ABC’s new drama, Nashville, has an extraordinarily large—and largely talented—ensemble cast, seemingly dozens of intertwining subplots, characters at every level of urban life, from drug addicts on the street to sneaky devils in the mayor’s office, and a preoccupation with the death of the old guard and the messy birth of the new. Like The Wire, Nashville aims to be a multi-perspectival portrait of an American city seen through the filter of one of its central occupations. For the HBO series, that was the drug war; for Nashville, it’s country music. So, rather than a serial drama filled with ambiguity, violence, and frustration, we’ve got one bedazzled in rhinestones and betrayal.
Despite the show’s epic scope and glitzy musical numbers, it’s clear from the first frame that Nashville’s greatest asset is the once peripheral, now practically indispensible, Connie Britton. After years as a busily working actress in TV and film, Britton finally “arrived” on Friday Night Lights as half of one of the most charming, realistic, and lovingly crafted marriages ever seen on the small screen. Last year, on Ryan Murphy’s American Horror Story, she delivered a devastatingly visceral performance that accomplished the valuable work of tethering an audience to a frankly batshit series that otherwise might have hemorrhaged viewers. And now she’s doing it again: She’s reliably soulful as Rayna James, an aging country star being pushed out by a younger Taylor Swift lookalike (Hayden Panetierre) and emotionally manipulated by her corrupt and powerful father (the dastardly Powers Boothe).
Like other entities branded “too big too fail,” Nashville threatens to collapse under the weight of its poor investments.
And if the clunky machinery of Nashville is going to survive through the season, it’s going to need all the heart Britton can provide. Say what you will about NBC’s Smash, the most loathsomely viewable hour on TV, but before it built out melodramatic subplot after subplot that strained the audience’s patience and credulity, it started simple, with a clear central rivalry and a bunch of musical numbers. Perhaps Nashville should have followed that model. Keeping track of all the myriad intrigues, hidden relationships, budding romances, and roiling conflicts laid out in the pilot isn’t hard. That’s largely because every one of these elements—an unfinished love affair between Rayna and her bandleader (Charles Esten), an aspiring poet-songwriter’s (Clara Bowen) burgeoning love affair with a local guitarist (Sam Palladio), the ongoing love affair between Powers Boothe’s character and money, and so on—is articulated in full with mechanical efficiency by the parties involved. If there are any mysteries to be found, the pilot pretty much sorts them all out.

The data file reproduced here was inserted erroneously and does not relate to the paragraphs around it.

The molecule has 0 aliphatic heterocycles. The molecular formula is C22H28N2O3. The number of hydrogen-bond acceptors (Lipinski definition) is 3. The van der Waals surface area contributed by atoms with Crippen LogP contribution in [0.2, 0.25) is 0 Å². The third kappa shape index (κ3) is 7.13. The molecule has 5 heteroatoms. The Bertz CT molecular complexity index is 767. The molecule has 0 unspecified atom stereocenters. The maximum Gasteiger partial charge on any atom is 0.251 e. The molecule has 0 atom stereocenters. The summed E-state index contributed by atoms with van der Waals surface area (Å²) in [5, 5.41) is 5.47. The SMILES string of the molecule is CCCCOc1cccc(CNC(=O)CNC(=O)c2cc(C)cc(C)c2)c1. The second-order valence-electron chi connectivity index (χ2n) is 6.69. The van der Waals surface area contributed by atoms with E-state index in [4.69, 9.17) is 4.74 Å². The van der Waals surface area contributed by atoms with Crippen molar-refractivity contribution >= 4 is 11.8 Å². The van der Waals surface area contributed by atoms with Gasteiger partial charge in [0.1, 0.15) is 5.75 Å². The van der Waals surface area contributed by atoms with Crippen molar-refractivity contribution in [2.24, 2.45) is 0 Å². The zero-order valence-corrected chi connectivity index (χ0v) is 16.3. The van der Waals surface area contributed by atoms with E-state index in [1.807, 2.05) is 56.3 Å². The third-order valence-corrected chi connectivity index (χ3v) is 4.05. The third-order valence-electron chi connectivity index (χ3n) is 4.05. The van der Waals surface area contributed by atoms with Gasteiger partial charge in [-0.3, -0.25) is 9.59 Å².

Thus, it’s never hard to follow Nashville, but it’s sometimes hard to like. The series was clearly crafted with a great affection—and seemingly genuine knowledge—of the country-music business, but everything else seems assembled with a kind of mercenary calculation. In the same way that it’s hard, nowadays, to get anything that’s not a sequel greenlit in Hollywood, network TV can be pretty risk-averse. For every off-the-wall premise that sneaks into primetime, there’s a series that looks a whole lot like another more successful show. Hence, last year’s glut of series, from Pan-Am to The Playboy Club to Magic City, trying to replicate the success of Mad Men by simply copying its period setting. Nashville is in no way that naked in its indebtedness to successful forebears (though Smash’s herky-jerky arrival to the zeitgeist probably didn’t hurt), but it’s very much a show almost over-engineered for success. It’s a musical, it’s a political thriller, it’s a love story, it’s a family drama, it’s a corporate parable, it’s King Lear, it’s A Star Is Born, it’s Country Strong, it’s Altman’s Nashville, and did I mention that it’s got Connie Britton? “Clear eyes, full hearts, can’t lose!”
While plenty of Nashville is compelling, detailed, and beautifully acted, plenty of it feels boilerplate. And with all of this dramatic material dumped on audiences in the first hour, it’s hard to imagine that every little piece will get the attention it needs to become a vibrant part of the picture. Just like certain other entities branded “too big to fail,” there’s a constant threat that Nashville will collapse under the weight of its poor investments.